Acting Trump chief of staff and director of the Office of Management and Budget (OMB) Mick Mulvaney admitted before the world last week that there were three reasons why congressionally-appropriated military aid to Ukraine was held up: the White House wanted assurances that Ukraine was serious about cleaning up corruption; assurances that other countries in Europe would also pitch in with aid to Ukraine; assurances that Ukraine would cooperate in an ongoing Department of Justice investigation into the origins of the Mueller Probe.
But the holding up of aid for the lattermost reason was “news to” the Department of Justice and everyone else, and Mulvaney’s other remarks regarding the quid pro quo — “We do that all the time with foreign policy” and “Get over it” — sent the news cycle into overdrive. Mulvaney rubbished in one fell swoop the Donald Trump talking point that there was no quid pro quo of any kind relating to the holding up of military aid to Ukraine and the president’s desired political investigations into the Bidens and what happened in 2016. The president discussed both investigations on a July 25 phone call with Ukrainian President Volodymyr Zelensky and asked Zelensky to pursue them. That phone call was the focus of a whistleblower complaint claiming President Trump solicited foreign interference in the 2020 election.
In summary: Mulvaney admitted there was a quid pro quo to exchange military funding for the Ukraine to investigate a conspiracy theory regarding a “missing” DNC server; the DOJ.had no clue holding up of aid was tied to Ukrainian assistance with its investigation; this is the same DOJ that declined to pursue a criminal referral about a potential campaign finance violation following the Ukraine whistleblower’s complaint; Mulvaney tried to walk his comments back, insisting media outlets had misconstrued what he said; Chris Wallace of Fox News wasn’t buying the walk-back.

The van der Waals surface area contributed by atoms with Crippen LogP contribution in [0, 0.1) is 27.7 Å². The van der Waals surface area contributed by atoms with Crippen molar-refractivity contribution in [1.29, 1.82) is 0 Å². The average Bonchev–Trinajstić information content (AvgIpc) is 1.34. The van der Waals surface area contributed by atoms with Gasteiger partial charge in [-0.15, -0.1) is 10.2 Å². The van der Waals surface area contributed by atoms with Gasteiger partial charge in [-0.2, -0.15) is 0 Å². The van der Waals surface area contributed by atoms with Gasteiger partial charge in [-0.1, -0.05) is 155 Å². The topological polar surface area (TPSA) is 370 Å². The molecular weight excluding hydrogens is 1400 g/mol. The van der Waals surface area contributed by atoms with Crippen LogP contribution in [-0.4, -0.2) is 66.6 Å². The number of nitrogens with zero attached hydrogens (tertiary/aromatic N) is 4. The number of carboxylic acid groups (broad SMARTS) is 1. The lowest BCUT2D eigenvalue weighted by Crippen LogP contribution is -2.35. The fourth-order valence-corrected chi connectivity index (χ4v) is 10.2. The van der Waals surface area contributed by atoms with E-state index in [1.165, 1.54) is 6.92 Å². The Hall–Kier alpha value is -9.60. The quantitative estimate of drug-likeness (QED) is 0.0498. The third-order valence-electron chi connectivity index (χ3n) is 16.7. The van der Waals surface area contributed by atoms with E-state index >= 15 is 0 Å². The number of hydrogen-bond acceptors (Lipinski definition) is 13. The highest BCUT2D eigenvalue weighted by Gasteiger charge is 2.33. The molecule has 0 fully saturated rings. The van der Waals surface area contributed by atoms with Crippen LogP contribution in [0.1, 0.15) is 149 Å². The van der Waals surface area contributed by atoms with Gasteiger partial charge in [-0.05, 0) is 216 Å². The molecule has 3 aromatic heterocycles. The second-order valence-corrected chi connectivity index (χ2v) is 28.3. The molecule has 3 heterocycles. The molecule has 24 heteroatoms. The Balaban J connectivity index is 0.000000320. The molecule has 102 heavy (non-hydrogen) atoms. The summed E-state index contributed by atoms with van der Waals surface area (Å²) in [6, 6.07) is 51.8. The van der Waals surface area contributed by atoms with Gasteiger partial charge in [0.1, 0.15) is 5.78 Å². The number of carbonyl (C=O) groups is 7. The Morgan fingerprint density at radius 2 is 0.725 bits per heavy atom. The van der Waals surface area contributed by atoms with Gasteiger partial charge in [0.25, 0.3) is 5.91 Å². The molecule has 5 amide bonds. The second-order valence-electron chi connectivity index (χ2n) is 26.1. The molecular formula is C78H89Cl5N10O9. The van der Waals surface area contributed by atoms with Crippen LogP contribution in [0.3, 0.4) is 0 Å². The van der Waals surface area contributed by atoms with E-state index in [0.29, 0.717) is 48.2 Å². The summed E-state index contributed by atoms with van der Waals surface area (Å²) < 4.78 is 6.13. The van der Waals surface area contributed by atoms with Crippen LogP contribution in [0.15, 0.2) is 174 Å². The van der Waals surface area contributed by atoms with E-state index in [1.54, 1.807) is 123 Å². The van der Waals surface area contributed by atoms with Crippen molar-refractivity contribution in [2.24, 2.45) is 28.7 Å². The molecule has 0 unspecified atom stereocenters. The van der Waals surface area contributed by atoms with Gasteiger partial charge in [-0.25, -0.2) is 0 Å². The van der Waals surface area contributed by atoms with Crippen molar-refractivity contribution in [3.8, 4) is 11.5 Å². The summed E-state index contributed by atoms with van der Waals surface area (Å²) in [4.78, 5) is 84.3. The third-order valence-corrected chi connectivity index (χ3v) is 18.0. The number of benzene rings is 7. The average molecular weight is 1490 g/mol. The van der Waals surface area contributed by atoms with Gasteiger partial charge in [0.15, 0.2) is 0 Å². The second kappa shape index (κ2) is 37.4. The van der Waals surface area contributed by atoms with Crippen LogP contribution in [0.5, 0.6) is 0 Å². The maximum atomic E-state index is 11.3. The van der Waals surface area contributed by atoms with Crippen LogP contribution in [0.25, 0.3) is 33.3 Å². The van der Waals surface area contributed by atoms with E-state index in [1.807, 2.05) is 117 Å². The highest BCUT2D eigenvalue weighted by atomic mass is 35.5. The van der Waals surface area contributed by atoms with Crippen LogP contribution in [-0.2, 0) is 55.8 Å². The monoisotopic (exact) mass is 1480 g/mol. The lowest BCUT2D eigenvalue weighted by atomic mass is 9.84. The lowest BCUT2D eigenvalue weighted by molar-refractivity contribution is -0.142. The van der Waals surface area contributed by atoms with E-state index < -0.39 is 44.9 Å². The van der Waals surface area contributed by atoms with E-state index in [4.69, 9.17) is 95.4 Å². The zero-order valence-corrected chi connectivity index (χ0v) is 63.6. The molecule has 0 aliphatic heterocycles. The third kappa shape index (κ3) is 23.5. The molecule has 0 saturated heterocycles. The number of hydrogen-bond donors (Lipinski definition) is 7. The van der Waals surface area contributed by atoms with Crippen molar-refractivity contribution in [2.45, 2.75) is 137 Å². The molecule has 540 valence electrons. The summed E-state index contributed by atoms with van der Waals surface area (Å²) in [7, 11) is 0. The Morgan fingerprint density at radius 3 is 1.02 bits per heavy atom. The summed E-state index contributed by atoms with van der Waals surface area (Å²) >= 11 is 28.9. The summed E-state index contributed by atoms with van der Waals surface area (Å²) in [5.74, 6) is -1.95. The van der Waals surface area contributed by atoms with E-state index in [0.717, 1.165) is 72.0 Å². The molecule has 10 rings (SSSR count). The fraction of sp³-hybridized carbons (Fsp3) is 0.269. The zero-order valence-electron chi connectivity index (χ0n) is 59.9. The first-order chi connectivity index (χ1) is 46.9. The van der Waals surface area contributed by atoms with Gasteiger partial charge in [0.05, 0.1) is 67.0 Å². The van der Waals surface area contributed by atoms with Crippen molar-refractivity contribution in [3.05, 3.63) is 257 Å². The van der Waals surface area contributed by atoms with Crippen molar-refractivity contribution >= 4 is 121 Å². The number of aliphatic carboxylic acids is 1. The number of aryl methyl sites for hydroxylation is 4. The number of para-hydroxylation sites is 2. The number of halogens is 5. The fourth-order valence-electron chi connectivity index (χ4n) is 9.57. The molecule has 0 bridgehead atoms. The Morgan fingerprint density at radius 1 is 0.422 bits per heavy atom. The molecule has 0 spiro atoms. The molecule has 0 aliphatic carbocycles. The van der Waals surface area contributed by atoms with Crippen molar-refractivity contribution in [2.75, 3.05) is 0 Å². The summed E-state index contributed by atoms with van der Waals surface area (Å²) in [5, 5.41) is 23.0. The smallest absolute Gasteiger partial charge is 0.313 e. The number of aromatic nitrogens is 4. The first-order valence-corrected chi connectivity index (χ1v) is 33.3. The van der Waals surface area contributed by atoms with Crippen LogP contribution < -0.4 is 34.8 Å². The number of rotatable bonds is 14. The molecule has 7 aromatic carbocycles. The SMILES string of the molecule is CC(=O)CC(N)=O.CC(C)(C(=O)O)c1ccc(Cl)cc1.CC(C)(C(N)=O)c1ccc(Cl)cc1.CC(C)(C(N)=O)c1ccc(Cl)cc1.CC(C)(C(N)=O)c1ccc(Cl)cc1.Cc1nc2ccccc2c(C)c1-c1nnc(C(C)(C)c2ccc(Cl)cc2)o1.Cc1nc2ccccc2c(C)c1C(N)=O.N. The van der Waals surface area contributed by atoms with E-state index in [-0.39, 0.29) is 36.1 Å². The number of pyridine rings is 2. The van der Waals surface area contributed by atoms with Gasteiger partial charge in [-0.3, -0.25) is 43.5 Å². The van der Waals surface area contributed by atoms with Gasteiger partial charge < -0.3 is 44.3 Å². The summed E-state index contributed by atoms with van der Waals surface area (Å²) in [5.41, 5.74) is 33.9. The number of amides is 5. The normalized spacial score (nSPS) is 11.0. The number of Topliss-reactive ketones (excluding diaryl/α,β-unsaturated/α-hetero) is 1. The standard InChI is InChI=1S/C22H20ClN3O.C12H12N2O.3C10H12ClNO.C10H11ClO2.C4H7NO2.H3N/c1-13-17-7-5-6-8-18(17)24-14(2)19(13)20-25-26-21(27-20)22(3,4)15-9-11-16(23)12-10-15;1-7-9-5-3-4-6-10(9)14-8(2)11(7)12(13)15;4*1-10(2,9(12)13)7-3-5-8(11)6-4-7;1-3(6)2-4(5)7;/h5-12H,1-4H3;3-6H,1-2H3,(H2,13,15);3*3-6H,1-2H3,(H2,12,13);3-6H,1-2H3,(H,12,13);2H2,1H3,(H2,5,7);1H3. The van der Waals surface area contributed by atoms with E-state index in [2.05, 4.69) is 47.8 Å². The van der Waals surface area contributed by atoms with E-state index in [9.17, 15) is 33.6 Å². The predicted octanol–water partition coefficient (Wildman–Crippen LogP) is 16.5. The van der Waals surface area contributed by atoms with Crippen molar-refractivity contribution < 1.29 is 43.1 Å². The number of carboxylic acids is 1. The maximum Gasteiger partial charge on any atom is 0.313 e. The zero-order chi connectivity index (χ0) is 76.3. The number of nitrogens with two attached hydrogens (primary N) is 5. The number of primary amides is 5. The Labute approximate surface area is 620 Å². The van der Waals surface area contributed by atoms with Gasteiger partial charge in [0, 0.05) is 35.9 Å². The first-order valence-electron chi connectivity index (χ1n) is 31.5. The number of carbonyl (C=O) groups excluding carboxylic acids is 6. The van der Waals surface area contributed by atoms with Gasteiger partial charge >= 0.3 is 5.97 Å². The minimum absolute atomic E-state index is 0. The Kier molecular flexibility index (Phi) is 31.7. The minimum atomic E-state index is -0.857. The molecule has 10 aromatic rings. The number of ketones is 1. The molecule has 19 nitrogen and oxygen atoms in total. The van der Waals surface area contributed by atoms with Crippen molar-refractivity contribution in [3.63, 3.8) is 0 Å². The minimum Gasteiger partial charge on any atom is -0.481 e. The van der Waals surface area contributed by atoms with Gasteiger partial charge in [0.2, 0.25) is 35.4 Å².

“You said what you said,” Wallace told Mulvaney on Sunday.
Former federal prosecutor Elie Honig, a CNN legal analyst, apparently agreed with Wallace’s take on Sunday because he, too, believes Mulvaney’s remarks were what they were: a big problem for the White House.
“We saw Mulvaney get behind a microphone and very publicly engage in an act of self-destruction. He admitted there was a quid pro quo, but he told us ‘get over it.’ I’ve seen some weak and desperate legal defenses in my time, but ‘get over it’ I think is a new low,” Honig said on CNN’s Cross-Exam segment. “The White House was not over it. They very quickly walked it back, ran it back, and came up with a spin, ‘Well, Trump’s really about busting up corruption.’ The problem is it’s contrary to facts and reality.”
Honig then explained how and why Mulvaney’s comments may come back to haunt the president.
“Now, can Mulvaney’s statement be used against Donald Trump? Yes, there’s a doctrine in law statement by a party-agent. What that means is I have someone who speaks for me — an attorney or spokesperson or chief of staff — and they say something relating to that relationship. Then yes, it can be used against me,” the former assistant U.S. Attorney for the Southern District of New York continued. “But let’s keep in mind it’s impeachment so the normal courtroom rules of evidence do not apply. Really, the House and Senate can consider whatever they deem appropriate. But I do think Mick Mulvaney’s statement is very much in play and will prove very damaging to Donald Trump.”
[Image via YouTube screengrab]